Voice function and quality of life in laryngectomees

University dissertation from Stockholm : Karolinska Institutet, Department of Clinical Sciences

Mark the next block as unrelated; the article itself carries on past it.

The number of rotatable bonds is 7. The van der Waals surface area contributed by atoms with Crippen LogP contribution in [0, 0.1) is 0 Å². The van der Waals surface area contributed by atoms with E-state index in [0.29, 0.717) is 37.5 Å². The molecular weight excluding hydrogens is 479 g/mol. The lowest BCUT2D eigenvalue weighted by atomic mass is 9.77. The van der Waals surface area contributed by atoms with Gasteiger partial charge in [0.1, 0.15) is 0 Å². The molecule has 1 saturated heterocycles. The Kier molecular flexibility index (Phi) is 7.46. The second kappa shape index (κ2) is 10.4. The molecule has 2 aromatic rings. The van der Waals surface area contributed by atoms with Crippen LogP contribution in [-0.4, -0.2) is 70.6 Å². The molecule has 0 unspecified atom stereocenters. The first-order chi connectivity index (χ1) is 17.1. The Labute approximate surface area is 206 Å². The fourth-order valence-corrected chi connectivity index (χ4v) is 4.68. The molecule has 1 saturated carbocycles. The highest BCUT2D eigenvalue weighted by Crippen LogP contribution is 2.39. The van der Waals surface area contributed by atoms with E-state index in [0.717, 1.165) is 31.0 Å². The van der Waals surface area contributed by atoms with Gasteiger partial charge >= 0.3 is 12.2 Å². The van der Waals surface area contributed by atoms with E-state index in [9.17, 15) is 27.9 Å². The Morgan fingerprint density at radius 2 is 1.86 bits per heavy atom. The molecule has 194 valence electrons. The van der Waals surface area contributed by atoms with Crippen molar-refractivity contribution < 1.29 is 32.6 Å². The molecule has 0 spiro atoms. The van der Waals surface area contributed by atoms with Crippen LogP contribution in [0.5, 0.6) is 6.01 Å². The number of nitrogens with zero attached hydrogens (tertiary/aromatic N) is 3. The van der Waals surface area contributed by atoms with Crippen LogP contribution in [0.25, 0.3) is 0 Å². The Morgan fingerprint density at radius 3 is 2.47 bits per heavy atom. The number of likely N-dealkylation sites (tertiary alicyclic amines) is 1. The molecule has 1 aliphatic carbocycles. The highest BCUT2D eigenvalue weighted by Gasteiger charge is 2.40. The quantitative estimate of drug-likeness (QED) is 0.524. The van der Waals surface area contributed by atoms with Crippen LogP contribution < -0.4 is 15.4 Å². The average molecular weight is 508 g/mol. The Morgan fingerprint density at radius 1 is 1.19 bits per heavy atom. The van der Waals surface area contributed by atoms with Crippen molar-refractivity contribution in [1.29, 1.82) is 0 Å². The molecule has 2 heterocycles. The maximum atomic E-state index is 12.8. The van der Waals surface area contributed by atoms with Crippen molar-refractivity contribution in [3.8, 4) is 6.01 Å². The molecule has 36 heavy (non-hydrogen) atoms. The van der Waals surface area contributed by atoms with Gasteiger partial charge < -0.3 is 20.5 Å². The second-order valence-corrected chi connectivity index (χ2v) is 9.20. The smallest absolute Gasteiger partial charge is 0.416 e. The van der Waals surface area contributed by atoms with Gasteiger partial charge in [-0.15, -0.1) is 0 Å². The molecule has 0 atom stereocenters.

Abstract: Individuals who undergo laryngectomy, surgical removal of the larynx, loose their normal voice. The breathing pattern is altered to permanent tracheostomal breathing. A new voice can be established by use of a segment in the lower part of the pharynx and the most upper part of the esophagus, the pharyngo-esophageal (PE) segment. This is the voice source in tracheoesophageal (TE) speech and esophageal (E) speech). Electrolaryngeal (EL) speech is an alternative speaking technique. The overall aim of this thesis was to describe the function and effects of the PE-segment with the use of endoscopic and radiological methods, to make acoustical and audio-perceptual analyses of laryngectomees voice and speech, and to investigate the laryngectomees self-evaluations of voice function and quality of life. Fifty-four laryngectomees participated in the four studies, all in all 45 TE-speakers, four E-speakers and five EL-speakers. The function of the PE-segment was studied with high-speed imaging recordings and videoradiography. Analyses were made of the vibratory pattern, the shape, the placement and the size of the PE-segment. Recorded speech samples were perceptually and acoustically analysed. Voice problems were evaluated by the use of Voice Handicap Index (VHI) and health-related quality of life was investigated by use of questionnaires from the European Organization for Research and Treatment of Cancer (EORTC). Volitional control of the musculature in the PE-segment was seen in high-speed imaging recordings (study I). In voiceless consonants the vibrations ceased and an opening gesture in the PE-segment was observed during closure duration. In voiced consonants, the vibrations in the PE-segment continued, although with decreased amplitude compared to the surrounding vowels. These findings should be useful in a therapeutic intervention of the coordination of phonation and articulation. Videoradiographical analyses of changes in shape, size and placement of the PE-segment showed predominant placement of the segment in the pharyngeal posterior wall (study II). The physiological measurements of the PE-segment showed inter-individual variations during both phonation and silence. Both TE- and E-speakers were able to make a good closure between the segment and the anterior wall of the pharynx during phonation. Placement of the segment in relation to the cervical column varied from C4 to C7. There were no significant relationships between radiological measurements of the PE-segment, perceptual analyses of voice quality, and acoustical measurements of fundamental frequency and voice intensity. In study IV, mean values of fundamental frequency and voice intensity for TE-speakers were close to normative data, however with wide inter-speaker ranges. Speaking rate for TE-speakers was slow, phrase lengths were short and the number of pauses high, likely due to deviant breath control and manual stoma occlusion. Protocols using visual analogue scales for perceptual ratings of TE-speech and voice proved to be reliable for carefully designed speech-language pathologist ratings. Low pitch, deviant voice quality, low speaking rates and short phrase lengths affected assessments of overall degree of deviation, and these parameters were significantly related to the perceptual assessments. The functional and physical subscales of VHI showed significant relationship with voice intensity, total reading time, phrase length and percent pause time. The emotional subscale of VHI showed no relation with acoustical measurements. Perceptual assessments of TE-speech and voice showed no relationship with the speakers self-reported voice handicap. In study III, self-rated voice handicap (VHI) was moderate for more than 50 percent of the patient group. About one third of the group rated their voice handicap as severe. Scores for the physical and functional subscales were somewhat higher compared to the emotional scale. For TE-speakers, functional and physical voice problems were significantly related to voice intensity, total reading time, phrase length and percent pause time. No other significant relationships were found. Ratings on the functional scales in the EORTC-questionnaire showed mean scores in agreement with normative data. The Global quality of life-scale (Global QOL) showed considerably lower scores as compared to normative data. The EORTC-questionnaire also revealed problems with smell and taste, speech, coughing, and xerostomia. Voice handicap scores showed significant relationship with the participants scoring of Global QOL and the functional scales in the EORTC-questionnaire. VHI-scores were also significantly related to EORTC-scores regarding breathing problems, problems with speech, social contact, pain from the head and neck area, smell and taste, and meal situations. These relationships confirm that the perceived degree of voice handicap affects the individual s participation in social activities. As a conclusion, a combination of the EORTC-questionnaires and the VHI-questionnaire is recommended. Additional questions on tracheostomal breathing, mucus production and coughing is needed for a complete documentation of handicap and health-related quality of life for laryngectomees.

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